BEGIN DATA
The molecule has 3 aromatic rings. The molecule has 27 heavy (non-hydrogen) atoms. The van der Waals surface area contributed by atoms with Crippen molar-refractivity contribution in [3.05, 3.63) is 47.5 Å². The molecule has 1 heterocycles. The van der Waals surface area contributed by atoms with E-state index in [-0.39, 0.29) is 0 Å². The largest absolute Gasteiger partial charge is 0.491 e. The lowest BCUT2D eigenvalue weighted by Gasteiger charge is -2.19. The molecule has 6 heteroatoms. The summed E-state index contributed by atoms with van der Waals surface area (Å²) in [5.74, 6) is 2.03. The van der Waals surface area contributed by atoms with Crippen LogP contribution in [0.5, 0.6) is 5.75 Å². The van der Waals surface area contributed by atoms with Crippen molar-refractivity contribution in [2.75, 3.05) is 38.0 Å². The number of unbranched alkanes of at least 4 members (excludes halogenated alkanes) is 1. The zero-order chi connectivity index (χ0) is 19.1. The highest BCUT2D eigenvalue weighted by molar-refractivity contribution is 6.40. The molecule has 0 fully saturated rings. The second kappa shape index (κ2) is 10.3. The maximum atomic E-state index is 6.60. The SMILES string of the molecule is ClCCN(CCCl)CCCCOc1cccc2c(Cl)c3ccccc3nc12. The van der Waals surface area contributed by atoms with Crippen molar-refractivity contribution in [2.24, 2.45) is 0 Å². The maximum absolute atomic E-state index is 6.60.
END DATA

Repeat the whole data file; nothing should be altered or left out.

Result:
The molecule has 3 aromatic rings. The molecule has 27 heavy (non-hydrogen) atoms. The van der Waals surface area contributed by atoms with Crippen molar-refractivity contribution in [3.05, 3.63) is 47.5 Å². The molecule has 1 heterocycles. The van der Waals surface area contributed by atoms with E-state index in [-0.39, 0.29) is 0 Å². The largest absolute Gasteiger partial charge is 0.491 e. The lowest BCUT2D eigenvalue weighted by Gasteiger charge is -2.19. The molecule has 6 heteroatoms. The summed E-state index contributed by atoms with van der Waals surface area (Å²) in [5.74, 6) is 2.03. The van der Waals surface area contributed by atoms with Crippen LogP contribution in [0.5, 0.6) is 5.75 Å². The van der Waals surface area contributed by atoms with Crippen molar-refractivity contribution in [2.75, 3.05) is 38.0 Å². The number of unbranched alkanes of at least 4 members (excludes halogenated alkanes) is 1. The zero-order chi connectivity index (χ0) is 19.1. The highest BCUT2D eigenvalue weighted by molar-refractivity contribution is 6.40. The molecule has 0 fully saturated rings. The second kappa shape index (κ2) is 10.3. The maximum atomic E-state index is 6.60. The SMILES string of the molecule is ClCCN(CCCl)CCCCOc1cccc2c(Cl)c3ccccc3nc12. The van der Waals surface area contributed by atoms with Crippen molar-refractivity contribution in [2.24, 2.45) is 0 Å². The maximum absolute atomic E-state index is 6.60.